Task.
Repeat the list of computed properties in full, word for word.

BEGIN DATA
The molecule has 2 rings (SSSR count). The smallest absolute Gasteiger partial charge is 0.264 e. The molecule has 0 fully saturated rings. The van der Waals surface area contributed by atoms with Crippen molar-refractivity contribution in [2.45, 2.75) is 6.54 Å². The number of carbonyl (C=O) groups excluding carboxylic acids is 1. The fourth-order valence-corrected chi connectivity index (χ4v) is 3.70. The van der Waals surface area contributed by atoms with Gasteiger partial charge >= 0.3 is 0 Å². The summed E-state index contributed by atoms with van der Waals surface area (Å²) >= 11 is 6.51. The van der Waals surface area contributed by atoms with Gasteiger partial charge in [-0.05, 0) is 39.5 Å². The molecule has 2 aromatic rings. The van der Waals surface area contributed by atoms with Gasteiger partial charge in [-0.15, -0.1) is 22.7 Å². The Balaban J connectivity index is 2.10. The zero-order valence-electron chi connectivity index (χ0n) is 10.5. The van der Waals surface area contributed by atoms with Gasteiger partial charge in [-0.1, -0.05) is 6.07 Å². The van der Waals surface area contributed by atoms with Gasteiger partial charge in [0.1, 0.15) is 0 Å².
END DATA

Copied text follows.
The molecule has 2 rings (SSSR count). The smallest absolute Gasteiger partial charge is 0.264 e. The molecule has 0 fully saturated rings. The van der Waals surface area contributed by atoms with Crippen molar-refractivity contribution in [2.45, 2.75) is 6.54 Å². The number of carbonyl (C=O) groups excluding carboxylic acids is 1. The fourth-order valence-corrected chi connectivity index (χ4v) is 3.70. The van der Waals surface area contributed by atoms with Gasteiger partial charge >= 0.3 is 0 Å². The summed E-state index contributed by atoms with van der Waals surface area (Å²) >= 11 is 6.51. The van der Waals surface area contributed by atoms with Gasteiger partial charge in [-0.05, 0) is 39.5 Å². The molecule has 2 aromatic rings. The van der Waals surface area contributed by atoms with Gasteiger partial charge in [-0.15, -0.1) is 22.7 Å². The Balaban J connectivity index is 2.10. The zero-order valence-electron chi connectivity index (χ0n) is 10.5. The van der Waals surface area contributed by atoms with Gasteiger partial charge in [-0.1, -0.05) is 6.07 Å². The van der Waals surface area contributed by atoms with Gasteiger partial charge in [0.1, 0.15) is 0 Å².